From introvert to extrovert

But perhaps not enough to serve as a C-suite executive. Lamb joined Rosendin as an introvert, a personality trait he’s worked hard to cure. “I’m not a guy who will walk up and introduce myself out of the gate,” Lamb says. So he worked with a leadership coach, who ordered Lamb to introduce himself to a certain number of people each week, including at Rosendin and conferences he attended. He steadily increased that number each week, asking strangers to talk about themselves. This helped him get over that aversion to initiating conversations.

Photo of Matt Lamb“He’s had a long, interesting path towards being an extrovert,” Lamonica says. “He’s made that transition quite well. Not everybody can do that.”

Lamb credits Lamonica for taking him under his wing early and introducing him to key stakeholders, including divisional and senior leaders, to begin building relationships. Today, Lamb plugs in effortlessly with both corporate leaders and peer groups, a critical balancing act for any CIO role, Lamonica says. “Sometimes leaders are good at what they do from a technical standpoint, but they lack the social graces to deal with upper management on a day-to-day basis,” Lamonica says.

Lamb’s crash course in executive management is ongoing. In addition to his private executive coach, Lamb benefits from Rosendin’s peer group collaborations and leadership coaching, part of a formal plan under CEO Tom Sorley to assemble budding leaders quarterly. He’s learning how to conduct performance reviews and navigate difficult conversations. And he still meets with Lamonica once a month to discuss how he’s handled business challenges.

Building IT innovation

Grooming future leaders is critical for Rosendin’s growth. As an industry, construction typically underinvests in technology, with IT spending as a percent of revenue typically hovering around 1 percent. And they often rely on outsourcers to keep the lights on. But Rosendin Electric leans on outsourcers for only 20 percent of its IT work. Four years ago, Lamonica peeled off cybersecurity as a separate function within IT, serving as “a true watchdog” for the business in an industry where hackers are trying to use contractors as a side door to infiltrate power grids.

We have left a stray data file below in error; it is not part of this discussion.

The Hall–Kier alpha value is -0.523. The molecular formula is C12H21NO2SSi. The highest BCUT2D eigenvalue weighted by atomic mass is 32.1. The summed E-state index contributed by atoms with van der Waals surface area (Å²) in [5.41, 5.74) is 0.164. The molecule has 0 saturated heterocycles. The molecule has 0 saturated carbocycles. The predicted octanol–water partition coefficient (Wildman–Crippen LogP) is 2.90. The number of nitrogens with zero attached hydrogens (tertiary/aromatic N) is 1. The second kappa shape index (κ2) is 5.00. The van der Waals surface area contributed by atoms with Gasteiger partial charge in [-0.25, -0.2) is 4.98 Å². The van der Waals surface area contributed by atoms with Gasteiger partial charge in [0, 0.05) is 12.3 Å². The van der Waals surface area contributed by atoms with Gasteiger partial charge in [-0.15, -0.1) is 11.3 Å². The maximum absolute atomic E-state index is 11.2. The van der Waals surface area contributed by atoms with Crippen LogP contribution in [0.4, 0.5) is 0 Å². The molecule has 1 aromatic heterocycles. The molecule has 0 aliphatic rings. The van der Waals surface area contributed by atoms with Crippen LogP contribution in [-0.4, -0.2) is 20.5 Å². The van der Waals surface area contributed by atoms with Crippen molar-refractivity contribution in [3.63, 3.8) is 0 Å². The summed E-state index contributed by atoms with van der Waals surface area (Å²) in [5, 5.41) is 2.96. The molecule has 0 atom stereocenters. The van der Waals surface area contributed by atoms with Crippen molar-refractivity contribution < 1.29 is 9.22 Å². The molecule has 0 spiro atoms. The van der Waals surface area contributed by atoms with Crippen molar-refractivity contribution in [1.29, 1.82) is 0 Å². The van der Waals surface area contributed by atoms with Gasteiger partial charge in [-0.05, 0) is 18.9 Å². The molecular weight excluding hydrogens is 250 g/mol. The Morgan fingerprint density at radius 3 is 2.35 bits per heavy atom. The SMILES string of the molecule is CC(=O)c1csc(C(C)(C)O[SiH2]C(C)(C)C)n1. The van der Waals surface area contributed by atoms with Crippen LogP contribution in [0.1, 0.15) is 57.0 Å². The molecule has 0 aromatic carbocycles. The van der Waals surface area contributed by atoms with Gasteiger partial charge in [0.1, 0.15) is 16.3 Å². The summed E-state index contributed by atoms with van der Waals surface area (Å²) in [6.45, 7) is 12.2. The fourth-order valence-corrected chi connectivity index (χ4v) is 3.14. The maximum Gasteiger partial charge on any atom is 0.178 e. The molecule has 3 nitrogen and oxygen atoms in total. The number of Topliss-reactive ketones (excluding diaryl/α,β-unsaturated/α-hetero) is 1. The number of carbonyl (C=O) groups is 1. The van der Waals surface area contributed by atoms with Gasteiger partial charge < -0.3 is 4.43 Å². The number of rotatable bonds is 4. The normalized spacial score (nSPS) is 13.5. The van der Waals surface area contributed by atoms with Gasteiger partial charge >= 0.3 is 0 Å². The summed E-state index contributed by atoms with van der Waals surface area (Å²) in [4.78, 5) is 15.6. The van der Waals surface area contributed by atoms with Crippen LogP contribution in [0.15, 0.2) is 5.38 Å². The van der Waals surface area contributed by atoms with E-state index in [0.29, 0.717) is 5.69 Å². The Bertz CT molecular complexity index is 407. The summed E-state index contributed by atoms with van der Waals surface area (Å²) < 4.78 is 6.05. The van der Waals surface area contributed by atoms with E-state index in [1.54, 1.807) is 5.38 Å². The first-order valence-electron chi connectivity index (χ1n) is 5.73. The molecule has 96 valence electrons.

It’s currently evaluating how to use augmented and virtual reality (AR/VR) technology for building information management systems, which can help reduce travel costs by enabling business staff and contractors to get the low-down remotely. Rosendin’s tech team is also building analytics dashboards to help give the business a new way of consuming data, which ideally will lead to better decisions.

Lamb meanwhile is mulling a new project management system and wants to rework some processes to focus more on operations. This entails getting IT staff out to construction sites to “get a better understanding of our business,” which Lamb says should fuel more innovation.

Rosendin is ultimately only as good as the people who run it. On that score, Lamonica is comfortable. “I put an amazing team in place from top to bottom, so there is no sense of fear or uncertainty as I leave,” Lamonica says.

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About Rosendin

Headquartered in San Jose, Calif., Rosendin is employee-owned and one of the largest electrical contractors in the United States, employing over 7,500 people, with revenues averaging $2 billion. Established in 1919, Rosendin remains proud of our more than 100 years of building quality electrical and communications installations and value for our clients but, most importantly, for building people within our company and our communities. Our customers lead some of the most complex construction projects in history and rely on us for our knowledge, our ability to scale, and our dedication to quality. At Rosendin, we work to ensure that everyone has the opportunity to reach their full potential by building a culture that is diverse, safe, welcoming, and inclusive.